Alerts Readers to Possible Risk from Rare Fungal Meningitis Outbreak

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“This aspergillus-type of fungal meningitis is a very serious condition but can be treated with anti-fungal medications. Early diagnosis and treatment is crucial.”
-- Mark Rosenberg, M.D. reports the possible risk of contracting non-contagious, rare, fungal meningitis. Anyone who may have had an epidural steroid injection in the last month could be at risk.

USA Today [CDC Reports 11th Fungal Meningitis Death, October 9, 2012], reported that the number of people infected with fungal meningitis from these injections has risen 67% in just a few days time to 119. Eleven people have since died from this extremely rare form of fungal meningitis, caused by aspergillus – a type of fungus.

Severe infections have also been cited from aspergillus-contaminated batches of methylprednisolone acetate – a common steroid used in injections for the treatment of back pain. has made available a CDC’s list of clinics throughout the U.S. that could have contaminated epidural steroid injections.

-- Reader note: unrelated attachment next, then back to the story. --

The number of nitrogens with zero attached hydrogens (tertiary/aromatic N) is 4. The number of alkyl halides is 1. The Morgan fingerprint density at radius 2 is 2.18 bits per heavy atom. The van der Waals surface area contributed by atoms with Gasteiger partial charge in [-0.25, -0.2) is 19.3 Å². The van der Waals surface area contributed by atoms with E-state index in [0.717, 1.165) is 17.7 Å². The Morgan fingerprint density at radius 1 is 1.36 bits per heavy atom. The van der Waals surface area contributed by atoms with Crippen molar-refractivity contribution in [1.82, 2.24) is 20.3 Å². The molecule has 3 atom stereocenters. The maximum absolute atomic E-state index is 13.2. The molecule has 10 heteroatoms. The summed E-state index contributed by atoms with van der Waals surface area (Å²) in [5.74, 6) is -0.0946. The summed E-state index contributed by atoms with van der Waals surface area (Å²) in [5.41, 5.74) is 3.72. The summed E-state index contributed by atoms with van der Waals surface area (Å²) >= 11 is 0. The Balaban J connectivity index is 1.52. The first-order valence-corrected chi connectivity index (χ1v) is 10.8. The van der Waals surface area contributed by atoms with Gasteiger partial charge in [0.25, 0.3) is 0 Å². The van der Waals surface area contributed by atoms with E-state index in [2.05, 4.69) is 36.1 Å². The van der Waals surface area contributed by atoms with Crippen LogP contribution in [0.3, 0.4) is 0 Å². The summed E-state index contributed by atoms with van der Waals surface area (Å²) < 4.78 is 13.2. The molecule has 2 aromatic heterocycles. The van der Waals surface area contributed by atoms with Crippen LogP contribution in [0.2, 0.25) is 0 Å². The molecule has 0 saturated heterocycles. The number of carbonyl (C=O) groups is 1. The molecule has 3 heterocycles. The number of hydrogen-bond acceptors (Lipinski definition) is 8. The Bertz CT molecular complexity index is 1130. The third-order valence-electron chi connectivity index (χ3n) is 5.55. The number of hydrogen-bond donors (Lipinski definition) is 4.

In a CBS news report [Finding meningitis victims before it’s too late, October 8, 2012], relayed that there is a 1-4 week incubation period before symptoms may surface. Therefore, people who may have received one of these contaminated injections 2 weeks ago may not show symptoms until mid-late October. resident medical expert, Mark Rosenberg, M.D., reports the symptoms of fungal meningitis as: headache, dizziness, slurred speech, confusion, neck stiffness, nausea and vomiting.

“This aspergillus-type of fungal meningitis is non-contagious. It can only be contracted from receiving a contaminated steroid epidural injection. If you, or someone you know has had an epidural steroid injection from any of the clinics on the CDC’s list, or from another clinic, should contact their doctor for full evaluation to rule out meningitis.”

To read the full article, “Rare Fungal Meningitis Linked To Epidural Steroid Injections” and to view the CDC clinic list, please visit

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